This plant is a choice for experienced gardeners as you have to start it indoors then relocate it into the garden soil. Most types of Milkweed grow all over the US, except for the coldest states. If you live in a hot region, consider the Red Butterfly type.

Stephen Webb from Garden’s Whisper

Tickseed (Coreopsis)

Coreopsis is an excellent choice for those seeking plants that attract pollinators to the garden.

This annual flowering shrub has an oval-shaped stem and flowers with yellow petals and brown markings at their center – each of which grows on top of it early during spring or summer when grown outdoors.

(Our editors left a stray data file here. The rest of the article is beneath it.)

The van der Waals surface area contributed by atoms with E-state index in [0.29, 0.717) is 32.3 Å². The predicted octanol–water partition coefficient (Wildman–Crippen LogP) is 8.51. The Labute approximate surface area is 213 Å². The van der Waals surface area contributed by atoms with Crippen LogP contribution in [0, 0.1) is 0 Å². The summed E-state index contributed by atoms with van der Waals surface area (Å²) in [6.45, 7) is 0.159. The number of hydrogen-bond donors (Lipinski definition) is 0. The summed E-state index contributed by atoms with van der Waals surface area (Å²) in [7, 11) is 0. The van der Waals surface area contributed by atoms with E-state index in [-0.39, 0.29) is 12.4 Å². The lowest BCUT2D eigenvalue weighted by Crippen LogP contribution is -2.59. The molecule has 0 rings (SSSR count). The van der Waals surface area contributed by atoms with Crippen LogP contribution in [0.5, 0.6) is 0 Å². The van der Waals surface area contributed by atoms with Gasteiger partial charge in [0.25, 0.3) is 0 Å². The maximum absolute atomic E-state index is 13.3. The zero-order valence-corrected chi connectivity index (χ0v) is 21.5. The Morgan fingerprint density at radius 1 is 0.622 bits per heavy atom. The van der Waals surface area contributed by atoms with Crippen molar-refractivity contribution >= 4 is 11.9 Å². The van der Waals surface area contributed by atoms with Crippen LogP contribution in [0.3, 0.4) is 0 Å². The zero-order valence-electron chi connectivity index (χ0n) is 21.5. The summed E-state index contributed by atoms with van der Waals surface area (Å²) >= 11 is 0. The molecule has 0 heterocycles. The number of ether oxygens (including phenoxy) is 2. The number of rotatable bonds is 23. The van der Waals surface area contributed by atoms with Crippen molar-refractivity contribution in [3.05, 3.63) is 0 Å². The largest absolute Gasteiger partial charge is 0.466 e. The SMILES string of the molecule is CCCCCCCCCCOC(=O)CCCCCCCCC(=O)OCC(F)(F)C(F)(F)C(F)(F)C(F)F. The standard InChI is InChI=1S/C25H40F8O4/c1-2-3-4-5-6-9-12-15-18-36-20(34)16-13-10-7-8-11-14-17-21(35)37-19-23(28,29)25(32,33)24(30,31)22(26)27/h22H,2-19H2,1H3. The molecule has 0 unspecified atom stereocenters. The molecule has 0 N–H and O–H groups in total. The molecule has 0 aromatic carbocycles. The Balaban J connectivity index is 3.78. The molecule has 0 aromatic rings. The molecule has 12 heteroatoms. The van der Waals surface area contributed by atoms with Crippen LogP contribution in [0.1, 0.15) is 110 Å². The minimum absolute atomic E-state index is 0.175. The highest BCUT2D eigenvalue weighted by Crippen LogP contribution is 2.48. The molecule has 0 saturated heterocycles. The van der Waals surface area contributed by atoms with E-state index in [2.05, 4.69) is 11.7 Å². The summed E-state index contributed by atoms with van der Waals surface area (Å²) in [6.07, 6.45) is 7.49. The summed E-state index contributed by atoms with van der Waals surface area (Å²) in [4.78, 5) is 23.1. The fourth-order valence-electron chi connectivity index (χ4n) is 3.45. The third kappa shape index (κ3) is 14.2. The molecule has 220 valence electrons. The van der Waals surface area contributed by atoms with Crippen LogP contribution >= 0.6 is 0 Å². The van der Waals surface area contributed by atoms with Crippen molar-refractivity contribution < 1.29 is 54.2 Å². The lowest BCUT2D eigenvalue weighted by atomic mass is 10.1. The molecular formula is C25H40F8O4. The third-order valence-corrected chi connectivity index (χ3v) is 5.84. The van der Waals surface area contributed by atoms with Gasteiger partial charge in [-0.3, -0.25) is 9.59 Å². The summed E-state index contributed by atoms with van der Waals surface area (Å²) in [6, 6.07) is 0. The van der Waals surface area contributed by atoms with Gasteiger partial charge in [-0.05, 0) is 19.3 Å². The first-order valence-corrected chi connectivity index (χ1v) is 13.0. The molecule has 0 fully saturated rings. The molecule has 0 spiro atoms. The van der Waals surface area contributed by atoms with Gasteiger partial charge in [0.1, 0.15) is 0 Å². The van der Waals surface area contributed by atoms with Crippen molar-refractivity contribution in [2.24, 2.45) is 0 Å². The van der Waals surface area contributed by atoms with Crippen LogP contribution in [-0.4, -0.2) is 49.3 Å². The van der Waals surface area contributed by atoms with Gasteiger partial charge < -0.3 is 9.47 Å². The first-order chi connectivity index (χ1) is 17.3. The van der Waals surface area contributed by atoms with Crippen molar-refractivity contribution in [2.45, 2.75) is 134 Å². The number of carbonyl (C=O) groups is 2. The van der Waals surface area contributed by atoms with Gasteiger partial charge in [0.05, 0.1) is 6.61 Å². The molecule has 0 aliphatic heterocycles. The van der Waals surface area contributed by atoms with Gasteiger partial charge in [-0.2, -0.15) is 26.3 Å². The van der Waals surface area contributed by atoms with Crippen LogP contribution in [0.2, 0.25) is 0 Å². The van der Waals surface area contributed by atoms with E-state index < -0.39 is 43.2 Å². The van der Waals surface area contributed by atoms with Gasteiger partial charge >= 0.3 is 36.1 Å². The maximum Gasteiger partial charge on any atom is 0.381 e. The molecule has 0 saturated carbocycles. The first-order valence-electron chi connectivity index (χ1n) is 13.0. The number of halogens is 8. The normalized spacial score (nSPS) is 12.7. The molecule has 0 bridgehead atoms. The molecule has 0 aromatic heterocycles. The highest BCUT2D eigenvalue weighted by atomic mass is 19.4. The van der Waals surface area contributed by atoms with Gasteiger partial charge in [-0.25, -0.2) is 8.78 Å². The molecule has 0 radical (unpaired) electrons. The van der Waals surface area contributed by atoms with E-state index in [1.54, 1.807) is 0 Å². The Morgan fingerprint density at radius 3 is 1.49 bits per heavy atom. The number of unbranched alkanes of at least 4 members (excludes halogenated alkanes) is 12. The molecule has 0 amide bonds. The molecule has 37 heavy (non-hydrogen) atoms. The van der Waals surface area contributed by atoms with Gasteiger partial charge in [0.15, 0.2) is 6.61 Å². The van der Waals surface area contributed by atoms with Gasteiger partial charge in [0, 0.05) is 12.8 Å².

It has leaves with toothed edges, while its stems have stiff hairs on them.

When taking care of this plant, you should first make sure that you’ll be able to give it enough sunlight. Also, remember to water it regularly so the soil around its roots will always stay moist and well-drained at all times.

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Breckland thyme (Thymus serpyllum)

If you’re looking for plants that attract pollinators in your garden, Breckland thyme should be among the first on your list.

This perennial ground cover is native to southern Europe, while its leaves are small and grayish-green in color.

It has a tiny, flowering stem and lilac, purple, or magenta scented flowers which usually grow alongside it during late summer or early fall after being planted outdoors.